So this past week we had another session. We usually play every other Wednesday, which is really not a lot of gaming time a year if you think about it. 26 times a year, give or take, remove a few for those days that you just can’t make it and what? We’re looking at not too many sessions since the release of 4e.
Having said that, this past session reminded me that I have much to learn before I’m one of these dm’s that can run a game with his eyes closed. I made some newbie mistakes and here now I’m going to highlight them so you keep them in mind for your games, in case you are as new as me:
Read, then re-read the monsters: 4e monsters have great looking stat blocks. They are easy to read, and with tools such as the monster builder and compendium, they are easy to modify as well. You need to study the stat block and make a note, or memorize, stuff that the monster automatically has. For example, auras. I ran a beholder this week, and he has an aura 5. I kept forgetting to apply the aura every time someone’s turn came up. He also doesn’t provoke opportunity attacks from his rays. Well guess what, in my game he did because I missed that part of the stat block. I effectively gimped severely what should be a major threat. Newbie mistakes, plain and simple. Guilty as charged.
Rules familiarity: While I’m not advocating becoming a walking encyclopedia of rules knowledge, there are ctain rules that need to be known after a while, just to keep the game moving. I find myself constantly having to go back to the books every time someone wants to jump for example. At this point in time, I should already be familiar with the rule. Also, I think it’s a good idea to be knowledgeable about the classes my PC’s are playing, in order to avoid this exchange: “Okay, I roll a 14, but my xx gives me a +1, then I have my xx of xx that grants me a +x, oh and remember my xx is activated so I have a +xx so my final roll is a 31. I think that hits…. Hmm. Okay.” Honestly, in my game, I’m trusting my players to not be lying to me, because I haven’t taken the time to really see how the 7 classes work. Bad job on my part. Newbie mistake, again, guilty as charged.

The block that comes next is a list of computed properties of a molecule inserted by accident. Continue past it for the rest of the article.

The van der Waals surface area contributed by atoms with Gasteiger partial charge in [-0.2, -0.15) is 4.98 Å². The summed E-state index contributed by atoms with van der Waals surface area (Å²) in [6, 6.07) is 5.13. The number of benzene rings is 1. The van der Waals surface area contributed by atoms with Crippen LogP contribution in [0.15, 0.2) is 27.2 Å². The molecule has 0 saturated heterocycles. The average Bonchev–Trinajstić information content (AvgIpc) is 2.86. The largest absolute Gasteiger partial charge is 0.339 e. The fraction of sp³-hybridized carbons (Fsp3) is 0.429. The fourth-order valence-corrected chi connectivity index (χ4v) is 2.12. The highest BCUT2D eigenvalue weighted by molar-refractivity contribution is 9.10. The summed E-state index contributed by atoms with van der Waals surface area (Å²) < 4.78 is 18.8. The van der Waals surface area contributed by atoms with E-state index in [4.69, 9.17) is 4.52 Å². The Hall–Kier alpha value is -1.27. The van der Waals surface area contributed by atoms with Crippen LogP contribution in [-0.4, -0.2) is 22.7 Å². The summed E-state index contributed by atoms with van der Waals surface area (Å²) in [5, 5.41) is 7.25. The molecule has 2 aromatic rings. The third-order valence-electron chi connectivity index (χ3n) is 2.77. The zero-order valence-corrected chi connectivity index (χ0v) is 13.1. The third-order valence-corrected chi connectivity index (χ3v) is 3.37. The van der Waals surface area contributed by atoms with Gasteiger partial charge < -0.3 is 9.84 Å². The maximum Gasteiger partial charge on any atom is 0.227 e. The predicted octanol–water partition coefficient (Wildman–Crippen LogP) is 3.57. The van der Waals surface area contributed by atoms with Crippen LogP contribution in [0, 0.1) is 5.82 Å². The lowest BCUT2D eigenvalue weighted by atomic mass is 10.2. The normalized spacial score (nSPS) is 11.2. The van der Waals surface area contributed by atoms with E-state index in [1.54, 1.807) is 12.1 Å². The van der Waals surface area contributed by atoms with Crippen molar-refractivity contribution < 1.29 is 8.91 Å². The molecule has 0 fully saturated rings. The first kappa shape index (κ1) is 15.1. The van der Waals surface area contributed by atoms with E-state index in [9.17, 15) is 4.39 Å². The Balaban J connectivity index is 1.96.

Study the tactics, they are there for a reason: 4e adventure design gives the dm monster tactics that are very easy to read, understand and put it into play. Read them, don’t just gloss over them. They work alongside the environment and the surroundings to complete the encounter. The monsters don’t act in a vacuum, they play off each other and off their location. As a DM, you need to know this for each encounter you are running. I made the mistake of glossing over the tactics in a particular encounter and missed a very important detail that would have made a huge difference in the end.
This next one is subject to debate and personal preference, but drawing the maps ahead of time is a time saver. I normally either print maps out, or have them pre-assembled with tiles, but not this past session, and it sloooooowed things down to have to draw things out. It didn’t help that the map we are in is full of little walls here and there… it’s a ruined tower. Try to have the maps already done, you’ll save time at the table and avoid comments like “Hurry up Picasso!”
I know that I’m not the first, nor last Dm that will make this type of errors while running a game. I put these out there though so you new Dm’s like me can learn from my experience and keep it in mind for your next game.